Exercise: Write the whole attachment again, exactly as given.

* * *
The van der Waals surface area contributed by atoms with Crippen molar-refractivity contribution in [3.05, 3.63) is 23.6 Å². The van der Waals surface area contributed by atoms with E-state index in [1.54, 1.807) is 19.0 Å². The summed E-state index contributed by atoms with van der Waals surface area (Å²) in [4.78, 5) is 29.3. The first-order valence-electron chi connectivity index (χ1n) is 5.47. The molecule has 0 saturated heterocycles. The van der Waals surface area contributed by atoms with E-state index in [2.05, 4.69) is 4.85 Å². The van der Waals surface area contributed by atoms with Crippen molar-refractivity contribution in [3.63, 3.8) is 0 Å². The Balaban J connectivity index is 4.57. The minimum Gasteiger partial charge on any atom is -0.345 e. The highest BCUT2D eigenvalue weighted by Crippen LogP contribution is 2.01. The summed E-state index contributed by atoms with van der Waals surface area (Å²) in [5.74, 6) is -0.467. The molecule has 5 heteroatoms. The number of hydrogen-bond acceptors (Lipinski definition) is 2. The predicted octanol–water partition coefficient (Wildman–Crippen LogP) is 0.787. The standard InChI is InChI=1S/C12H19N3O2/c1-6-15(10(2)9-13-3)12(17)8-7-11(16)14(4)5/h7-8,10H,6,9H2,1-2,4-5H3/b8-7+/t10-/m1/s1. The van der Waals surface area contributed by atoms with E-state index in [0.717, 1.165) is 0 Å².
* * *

The van der Waals surface area contributed by atoms with Crippen molar-refractivity contribution in [3.05, 3.63) is 23.6 Å². The van der Waals surface area contributed by atoms with E-state index in [1.54, 1.807) is 19.0 Å². The summed E-state index contributed by atoms with van der Waals surface area (Å²) in [4.78, 5) is 29.3. The first-order valence-electron chi connectivity index (χ1n) is 5.47. The molecule has 0 saturated heterocycles. The van der Waals surface area contributed by atoms with E-state index in [2.05, 4.69) is 4.85 Å². The van der Waals surface area contributed by atoms with Crippen molar-refractivity contribution in [3.63, 3.8) is 0 Å². The Balaban J connectivity index is 4.57. The minimum Gasteiger partial charge on any atom is -0.345 e. The highest BCUT2D eigenvalue weighted by Crippen LogP contribution is 2.01. The summed E-state index contributed by atoms with van der Waals surface area (Å²) in [5.74, 6) is -0.467. The molecule has 5 heteroatoms. The number of hydrogen-bond acceptors (Lipinski definition) is 2. The predicted octanol–water partition coefficient (Wildman–Crippen LogP) is 0.787. The standard InChI is InChI=1S/C12H19N3O2/c1-6-15(10(2)9-13-3)12(17)8-7-11(16)14(4)5/h7-8,10H,6,9H2,1-2,4-5H3/b8-7+/t10-/m1/s1. The van der Waals surface area contributed by atoms with E-state index in [0.717, 1.165) is 0 Å².